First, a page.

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Lawyer: Gossip doesn't make pastor, Arthur Schirmer, guilty of murder

By 69 News & Associated Press, (follow: @69news), news@wfmz.com
Published On: Jan 30 2013 02:28:48 PM CST
Updated On: Jan 09 2013 10:37:35 AM CST

Prosecutors portrayed a retired pastor Tuesday as a philanderer who killed both of his wives because he was unhappy with his sex life, but his attorney said in acknowledging his client's adultery that it doesn't make him a murderer.

STROUDSBURG, Pa. -

A prosecutor suggested Tuesday that a philandering pastor killed both of his wives because he was unhappy with his sex life, but the former clergyman's attorney said that his client's adultery doesn't make him a murderer.

Prosecutor Michael Mancuso told a jury in Monroe County that Arthur Schirmer, 64, repeatedly hit his second wife in the head with a heavy metal object in 2008, then staged a car accident in a bid to cover it up.

He said the plot unraveled a few months later when a member of the congregation committed suicide in the church office after learning that Schirmer was in a relationship with the congregant's wife, the church secretary.

Emails and other evidence pulled from Schirmer's computers indicate the former Methodist pastor's marriage to Betty Schirmer was "very, very troubled," Mancuso said, telling jurors about one email in which the pastor complained his menopausal wife had lost "all interest in sex," and that they hadn't been together sexually in two years.

The retired pastor is charged separately in Lebanon County with killing his first wife, Jewel Schirmer, in 1999. Mancuso told the jury about that case, too, saying there are similarities in how the women were killed and that Schirmer had cheated on Jewel, too.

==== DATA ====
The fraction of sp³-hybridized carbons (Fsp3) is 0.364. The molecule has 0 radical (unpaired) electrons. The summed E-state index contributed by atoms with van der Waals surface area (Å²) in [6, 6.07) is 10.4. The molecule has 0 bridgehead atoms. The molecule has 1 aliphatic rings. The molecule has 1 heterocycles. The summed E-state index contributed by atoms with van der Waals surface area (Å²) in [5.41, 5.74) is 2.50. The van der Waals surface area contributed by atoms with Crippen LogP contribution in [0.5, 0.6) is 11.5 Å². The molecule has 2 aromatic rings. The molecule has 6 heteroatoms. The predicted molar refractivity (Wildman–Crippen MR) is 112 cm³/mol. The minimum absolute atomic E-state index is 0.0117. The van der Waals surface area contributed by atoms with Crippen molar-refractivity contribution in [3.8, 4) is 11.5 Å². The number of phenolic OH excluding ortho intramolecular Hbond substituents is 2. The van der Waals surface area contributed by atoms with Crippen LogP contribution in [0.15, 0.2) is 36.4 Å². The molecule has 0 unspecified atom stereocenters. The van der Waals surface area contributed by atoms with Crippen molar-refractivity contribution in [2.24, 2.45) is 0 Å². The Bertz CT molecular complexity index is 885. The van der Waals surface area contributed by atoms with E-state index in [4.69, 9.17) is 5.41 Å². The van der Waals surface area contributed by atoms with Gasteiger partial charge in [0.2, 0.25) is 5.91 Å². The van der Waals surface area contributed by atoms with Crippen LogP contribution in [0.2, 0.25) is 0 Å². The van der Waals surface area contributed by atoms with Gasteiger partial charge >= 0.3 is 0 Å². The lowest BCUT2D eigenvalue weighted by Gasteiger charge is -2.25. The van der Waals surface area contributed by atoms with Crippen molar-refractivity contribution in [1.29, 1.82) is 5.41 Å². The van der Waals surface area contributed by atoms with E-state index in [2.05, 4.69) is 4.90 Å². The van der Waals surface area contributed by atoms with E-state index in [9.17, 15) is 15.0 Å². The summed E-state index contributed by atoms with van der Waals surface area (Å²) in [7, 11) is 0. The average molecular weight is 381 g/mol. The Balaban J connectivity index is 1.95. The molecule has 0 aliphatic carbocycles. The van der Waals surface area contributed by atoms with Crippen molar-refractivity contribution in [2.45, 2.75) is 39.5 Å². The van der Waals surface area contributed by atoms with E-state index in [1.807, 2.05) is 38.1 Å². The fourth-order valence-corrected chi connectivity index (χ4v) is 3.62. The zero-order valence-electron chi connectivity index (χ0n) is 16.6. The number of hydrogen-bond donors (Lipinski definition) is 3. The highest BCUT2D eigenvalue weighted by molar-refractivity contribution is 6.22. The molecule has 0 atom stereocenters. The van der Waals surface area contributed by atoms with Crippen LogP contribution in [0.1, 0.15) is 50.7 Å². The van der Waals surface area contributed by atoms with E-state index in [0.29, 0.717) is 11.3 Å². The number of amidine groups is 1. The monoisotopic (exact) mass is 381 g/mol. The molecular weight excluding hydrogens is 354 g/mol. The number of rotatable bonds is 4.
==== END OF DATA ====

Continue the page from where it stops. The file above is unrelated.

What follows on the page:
Schirmer has pleaded not guilty in both cases.

His attorney, Brandon Reish, acknowledged his client's philandering ways, including the fact that Schirmer had a sexual encounter with a longtime mistress just weeks after his wife's death. But he said in his opening statement that just because Schirmer cheated on his wives doesn't mean he killed them.

"You can't take bad behavior, bad science and church gossip and turn them into a murder, let alone two," Reish said.

The trial is expected to focus in part on the car crash that Schirmer blames for his wife's death.

Schirmer told investigators he was driving his wife to the hospital at 1:50 a.m. on July 15, 2008, so she could be treated for a jaw pain disorder called TMJ. He told police a deer crossed their path, causing him to lose control of their PT Cruiser. A.B. Schirmer was unhurt in the crash and there was minimal damage to the car, but his wife, who he said wasn't wearing a seat belt, suffered multiple skull and facial fractures and died at the hospital.

Mancuso said police reopened their investigation into the crash after the suicide in Schirmer's office at Reeders United Methodist Church. He said accident reconstruction and medical experts concluded that Schirmer was only driving between 18-22 mph when he hit the guard rail, not 55 as he had initially claimed, and that Betty Schirmer's extensive injuries could not have been caused by the crash.

The crash "was not only survivable," said Mancuso, "She should have walked away."

Police also found the victim's blood in the garage of the church parsonage, along with evidence that someone had tried to clean it up, Mancuso said.

Two of the first prosecution witnesses were emergency medical personnel who testified about the bloody car-crash scene. Paramedic Margo Warner said that with the car so lightly damaged, she never expected to find a patient with the kind of severe head and brain trauma suffered by Betty Schirmer.

"I'm looking around the inside of the car for what did this," Warner said.

She said she didn't find a good answer.